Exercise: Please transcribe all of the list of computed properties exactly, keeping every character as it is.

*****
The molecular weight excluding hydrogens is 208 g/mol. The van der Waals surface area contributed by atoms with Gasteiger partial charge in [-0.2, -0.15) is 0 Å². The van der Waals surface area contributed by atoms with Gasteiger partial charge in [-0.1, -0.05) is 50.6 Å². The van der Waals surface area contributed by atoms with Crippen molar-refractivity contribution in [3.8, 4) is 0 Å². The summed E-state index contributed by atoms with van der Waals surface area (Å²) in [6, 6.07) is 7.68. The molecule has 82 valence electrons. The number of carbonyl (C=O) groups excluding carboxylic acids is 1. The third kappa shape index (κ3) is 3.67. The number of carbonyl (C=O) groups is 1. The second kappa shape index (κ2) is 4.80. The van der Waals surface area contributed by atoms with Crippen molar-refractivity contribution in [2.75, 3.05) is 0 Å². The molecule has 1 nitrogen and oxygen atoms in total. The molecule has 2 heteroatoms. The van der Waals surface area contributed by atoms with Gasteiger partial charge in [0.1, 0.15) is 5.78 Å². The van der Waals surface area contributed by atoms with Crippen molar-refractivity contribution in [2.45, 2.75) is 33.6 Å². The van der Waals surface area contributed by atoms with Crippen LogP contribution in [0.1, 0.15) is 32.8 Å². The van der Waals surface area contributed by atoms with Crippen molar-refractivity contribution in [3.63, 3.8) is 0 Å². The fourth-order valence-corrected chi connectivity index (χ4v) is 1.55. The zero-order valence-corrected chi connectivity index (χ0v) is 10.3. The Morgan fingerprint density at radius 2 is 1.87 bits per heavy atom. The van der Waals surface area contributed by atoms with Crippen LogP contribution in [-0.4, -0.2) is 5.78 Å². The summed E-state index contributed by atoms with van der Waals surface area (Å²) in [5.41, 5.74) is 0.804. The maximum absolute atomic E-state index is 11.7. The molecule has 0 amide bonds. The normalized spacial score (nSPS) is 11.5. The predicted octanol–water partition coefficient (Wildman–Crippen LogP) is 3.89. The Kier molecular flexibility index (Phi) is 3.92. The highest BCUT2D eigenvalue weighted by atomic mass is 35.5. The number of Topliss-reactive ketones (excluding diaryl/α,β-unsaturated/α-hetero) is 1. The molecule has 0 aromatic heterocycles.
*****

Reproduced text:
The molecular weight excluding hydrogens is 208 g/mol. The van der Waals surface area contributed by atoms with Gasteiger partial charge in [-0.2, -0.15) is 0 Å². The van der Waals surface area contributed by atoms with Gasteiger partial charge in [-0.1, -0.05) is 50.6 Å². The van der Waals surface area contributed by atoms with Crippen molar-refractivity contribution in [3.8, 4) is 0 Å². The summed E-state index contributed by atoms with van der Waals surface area (Å²) in [6, 6.07) is 7.68. The molecule has 82 valence electrons. The number of carbonyl (C=O) groups excluding carboxylic acids is 1. The third kappa shape index (κ3) is 3.67. The number of carbonyl (C=O) groups is 1. The second kappa shape index (κ2) is 4.80. The van der Waals surface area contributed by atoms with Crippen molar-refractivity contribution in [2.75, 3.05) is 0 Å². The molecule has 1 nitrogen and oxygen atoms in total. The molecule has 2 heteroatoms. The van der Waals surface area contributed by atoms with Gasteiger partial charge in [0.1, 0.15) is 5.78 Å². The van der Waals surface area contributed by atoms with Crippen molar-refractivity contribution in [2.45, 2.75) is 33.6 Å². The van der Waals surface area contributed by atoms with Crippen LogP contribution in [0.1, 0.15) is 32.8 Å². The van der Waals surface area contributed by atoms with Crippen molar-refractivity contribution in [3.63, 3.8) is 0 Å². The fourth-order valence-corrected chi connectivity index (χ4v) is 1.55. The zero-order valence-corrected chi connectivity index (χ0v) is 10.3. The Morgan fingerprint density at radius 2 is 1.87 bits per heavy atom. The van der Waals surface area contributed by atoms with Crippen LogP contribution in [-0.4, -0.2) is 5.78 Å². The summed E-state index contributed by atoms with van der Waals surface area (Å²) in [5.41, 5.74) is 0.804. The maximum absolute atomic E-state index is 11.7. The molecule has 0 amide bonds. The normalized spacial score (nSPS) is 11.5. The predicted octanol–water partition coefficient (Wildman–Crippen LogP) is 3.89. The Kier molecular flexibility index (Phi) is 3.92. The highest BCUT2D eigenvalue weighted by atomic mass is 35.5. The number of Topliss-reactive ketones (excluding diaryl/α,β-unsaturated/α-hetero) is 1. The molecule has 0 aromatic heterocycles.